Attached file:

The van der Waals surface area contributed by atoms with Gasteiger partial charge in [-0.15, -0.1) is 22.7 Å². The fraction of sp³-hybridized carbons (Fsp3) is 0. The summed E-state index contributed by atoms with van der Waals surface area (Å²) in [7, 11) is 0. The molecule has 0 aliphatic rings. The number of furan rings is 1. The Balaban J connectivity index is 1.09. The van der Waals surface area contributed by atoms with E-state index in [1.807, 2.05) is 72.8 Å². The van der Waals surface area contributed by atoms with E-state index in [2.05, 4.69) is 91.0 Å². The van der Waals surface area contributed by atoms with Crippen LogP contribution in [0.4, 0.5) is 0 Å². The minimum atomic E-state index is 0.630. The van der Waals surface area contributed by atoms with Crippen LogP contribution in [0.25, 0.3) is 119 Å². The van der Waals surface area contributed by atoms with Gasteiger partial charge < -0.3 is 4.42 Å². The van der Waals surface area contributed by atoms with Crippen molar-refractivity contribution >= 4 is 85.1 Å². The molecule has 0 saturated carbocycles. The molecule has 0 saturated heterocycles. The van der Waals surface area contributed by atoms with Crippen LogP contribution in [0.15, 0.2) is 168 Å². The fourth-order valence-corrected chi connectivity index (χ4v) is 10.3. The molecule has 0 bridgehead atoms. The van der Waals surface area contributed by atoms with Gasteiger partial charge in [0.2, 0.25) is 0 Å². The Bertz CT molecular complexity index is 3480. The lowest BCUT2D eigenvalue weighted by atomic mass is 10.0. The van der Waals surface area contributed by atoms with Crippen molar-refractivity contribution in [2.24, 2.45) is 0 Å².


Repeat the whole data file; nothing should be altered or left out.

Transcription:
The van der Waals surface area contributed by atoms with Gasteiger partial charge in [-0.15, -0.1) is 22.7 Å². The fraction of sp³-hybridized carbons (Fsp3) is 0. The summed E-state index contributed by atoms with van der Waals surface area (Å²) in [7, 11) is 0. The molecule has 0 aliphatic rings. The number of furan rings is 1. The Balaban J connectivity index is 1.09. The van der Waals surface area contributed by atoms with E-state index in [1.807, 2.05) is 72.8 Å². The van der Waals surface area contributed by atoms with E-state index in [2.05, 4.69) is 91.0 Å². The van der Waals surface area contributed by atoms with Crippen LogP contribution in [0.4, 0.5) is 0 Å². The minimum atomic E-state index is 0.630. The van der Waals surface area contributed by atoms with Crippen LogP contribution in [0.25, 0.3) is 119 Å². The van der Waals surface area contributed by atoms with Gasteiger partial charge < -0.3 is 4.42 Å². The van der Waals surface area contributed by atoms with Crippen molar-refractivity contribution >= 4 is 85.1 Å². The molecule has 0 saturated carbocycles. The molecule has 0 saturated heterocycles. The van der Waals surface area contributed by atoms with Crippen LogP contribution in [0.15, 0.2) is 168 Å². The fourth-order valence-corrected chi connectivity index (χ4v) is 10.3. The molecule has 0 bridgehead atoms. The van der Waals surface area contributed by atoms with Gasteiger partial charge in [0.2, 0.25) is 0 Å². The Bertz CT molecular complexity index is 3480. The lowest BCUT2D eigenvalue weighted by atomic mass is 10.0. The van der Waals surface area contributed by atoms with Crippen molar-refractivity contribution in [2.24, 2.45) is 0 Å².